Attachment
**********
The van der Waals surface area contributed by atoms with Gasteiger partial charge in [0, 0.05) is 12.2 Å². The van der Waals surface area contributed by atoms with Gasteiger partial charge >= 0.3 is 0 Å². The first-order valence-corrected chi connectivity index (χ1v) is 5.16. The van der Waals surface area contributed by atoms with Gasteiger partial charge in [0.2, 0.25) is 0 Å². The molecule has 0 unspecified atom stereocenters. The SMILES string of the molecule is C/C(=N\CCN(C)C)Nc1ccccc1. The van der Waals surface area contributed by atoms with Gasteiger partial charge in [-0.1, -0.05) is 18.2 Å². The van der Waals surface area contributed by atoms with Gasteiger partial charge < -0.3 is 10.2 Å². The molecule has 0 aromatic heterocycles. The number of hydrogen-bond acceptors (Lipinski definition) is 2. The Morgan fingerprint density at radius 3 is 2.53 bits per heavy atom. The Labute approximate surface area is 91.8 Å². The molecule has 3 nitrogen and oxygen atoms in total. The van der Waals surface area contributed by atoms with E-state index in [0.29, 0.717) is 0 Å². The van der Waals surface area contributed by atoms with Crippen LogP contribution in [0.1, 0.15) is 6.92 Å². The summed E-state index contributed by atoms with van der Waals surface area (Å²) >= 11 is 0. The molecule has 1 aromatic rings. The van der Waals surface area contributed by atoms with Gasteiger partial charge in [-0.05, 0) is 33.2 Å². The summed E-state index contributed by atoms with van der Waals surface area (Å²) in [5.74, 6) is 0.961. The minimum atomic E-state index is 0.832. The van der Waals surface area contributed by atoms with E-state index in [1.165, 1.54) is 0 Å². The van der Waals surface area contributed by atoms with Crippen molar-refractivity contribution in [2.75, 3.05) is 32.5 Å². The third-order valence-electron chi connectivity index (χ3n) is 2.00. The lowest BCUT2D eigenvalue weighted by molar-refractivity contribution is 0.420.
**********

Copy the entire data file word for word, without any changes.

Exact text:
The van der Waals surface area contributed by atoms with Gasteiger partial charge in [0, 0.05) is 12.2 Å². The van der Waals surface area contributed by atoms with Gasteiger partial charge >= 0.3 is 0 Å². The first-order valence-corrected chi connectivity index (χ1v) is 5.16. The van der Waals surface area contributed by atoms with Gasteiger partial charge in [0.2, 0.25) is 0 Å². The molecule has 0 unspecified atom stereocenters. The SMILES string of the molecule is C/C(=N\CCN(C)C)Nc1ccccc1. The van der Waals surface area contributed by atoms with Gasteiger partial charge in [-0.1, -0.05) is 18.2 Å². The van der Waals surface area contributed by atoms with Gasteiger partial charge < -0.3 is 10.2 Å². The molecule has 0 aromatic heterocycles. The number of hydrogen-bond acceptors (Lipinski definition) is 2. The Morgan fingerprint density at radius 3 is 2.53 bits per heavy atom. The Labute approximate surface area is 91.8 Å². The molecule has 3 nitrogen and oxygen atoms in total. The van der Waals surface area contributed by atoms with E-state index in [0.29, 0.717) is 0 Å². The van der Waals surface area contributed by atoms with Crippen LogP contribution in [0.1, 0.15) is 6.92 Å². The summed E-state index contributed by atoms with van der Waals surface area (Å²) >= 11 is 0. The molecule has 1 aromatic rings. The van der Waals surface area contributed by atoms with Gasteiger partial charge in [-0.05, 0) is 33.2 Å². The summed E-state index contributed by atoms with van der Waals surface area (Å²) in [5.74, 6) is 0.961. The minimum atomic E-state index is 0.832. The van der Waals surface area contributed by atoms with E-state index in [1.165, 1.54) is 0 Å². The van der Waals surface area contributed by atoms with Crippen molar-refractivity contribution in [2.75, 3.05) is 32.5 Å². The third-order valence-electron chi connectivity index (χ3n) is 2.00. The lowest BCUT2D eigenvalue weighted by molar-refractivity contribution is 0.420.